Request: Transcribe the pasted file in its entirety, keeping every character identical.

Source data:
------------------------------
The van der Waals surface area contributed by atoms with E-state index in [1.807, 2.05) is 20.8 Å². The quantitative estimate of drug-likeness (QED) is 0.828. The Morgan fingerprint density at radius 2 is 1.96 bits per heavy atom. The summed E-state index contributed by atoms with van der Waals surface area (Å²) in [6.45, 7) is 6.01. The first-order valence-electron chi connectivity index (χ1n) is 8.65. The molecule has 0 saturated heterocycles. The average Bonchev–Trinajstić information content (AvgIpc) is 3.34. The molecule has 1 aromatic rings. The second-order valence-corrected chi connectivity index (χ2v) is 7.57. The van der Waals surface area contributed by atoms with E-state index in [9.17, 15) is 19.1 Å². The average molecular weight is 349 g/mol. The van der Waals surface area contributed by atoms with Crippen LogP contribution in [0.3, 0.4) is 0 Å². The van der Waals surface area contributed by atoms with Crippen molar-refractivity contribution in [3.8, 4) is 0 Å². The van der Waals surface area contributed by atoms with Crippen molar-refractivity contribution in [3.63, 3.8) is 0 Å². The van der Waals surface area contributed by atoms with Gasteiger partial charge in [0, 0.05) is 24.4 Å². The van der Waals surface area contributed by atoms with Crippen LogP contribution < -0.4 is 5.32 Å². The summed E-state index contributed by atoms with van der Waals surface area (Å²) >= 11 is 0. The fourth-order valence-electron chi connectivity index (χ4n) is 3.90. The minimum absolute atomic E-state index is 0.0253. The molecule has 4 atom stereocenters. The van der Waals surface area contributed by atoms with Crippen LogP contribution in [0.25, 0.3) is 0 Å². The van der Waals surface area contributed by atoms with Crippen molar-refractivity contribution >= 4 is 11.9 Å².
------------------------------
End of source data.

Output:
The van der Waals surface area contributed by atoms with E-state index in [1.807, 2.05) is 20.8 Å². The quantitative estimate of drug-likeness (QED) is 0.828. The Morgan fingerprint density at radius 2 is 1.96 bits per heavy atom. The summed E-state index contributed by atoms with van der Waals surface area (Å²) in [6.45, 7) is 6.01. The first-order valence-electron chi connectivity index (χ1n) is 8.65. The molecule has 0 saturated heterocycles. The average Bonchev–Trinajstić information content (AvgIpc) is 3.34. The molecule has 1 aromatic rings. The second-order valence-corrected chi connectivity index (χ2v) is 7.57. The van der Waals surface area contributed by atoms with E-state index in [9.17, 15) is 19.1 Å². The average molecular weight is 349 g/mol. The van der Waals surface area contributed by atoms with Crippen LogP contribution in [0.3, 0.4) is 0 Å². The van der Waals surface area contributed by atoms with Crippen molar-refractivity contribution in [3.8, 4) is 0 Å². The van der Waals surface area contributed by atoms with Crippen molar-refractivity contribution in [3.63, 3.8) is 0 Å². The van der Waals surface area contributed by atoms with Gasteiger partial charge in [0, 0.05) is 24.4 Å². The van der Waals surface area contributed by atoms with Crippen LogP contribution < -0.4 is 5.32 Å². The summed E-state index contributed by atoms with van der Waals surface area (Å²) >= 11 is 0. The fourth-order valence-electron chi connectivity index (χ4n) is 3.90. The minimum absolute atomic E-state index is 0.0253. The molecule has 4 atom stereocenters. The van der Waals surface area contributed by atoms with Crippen LogP contribution in [0.25, 0.3) is 0 Å². The van der Waals surface area contributed by atoms with Crippen molar-refractivity contribution >= 4 is 11.9 Å².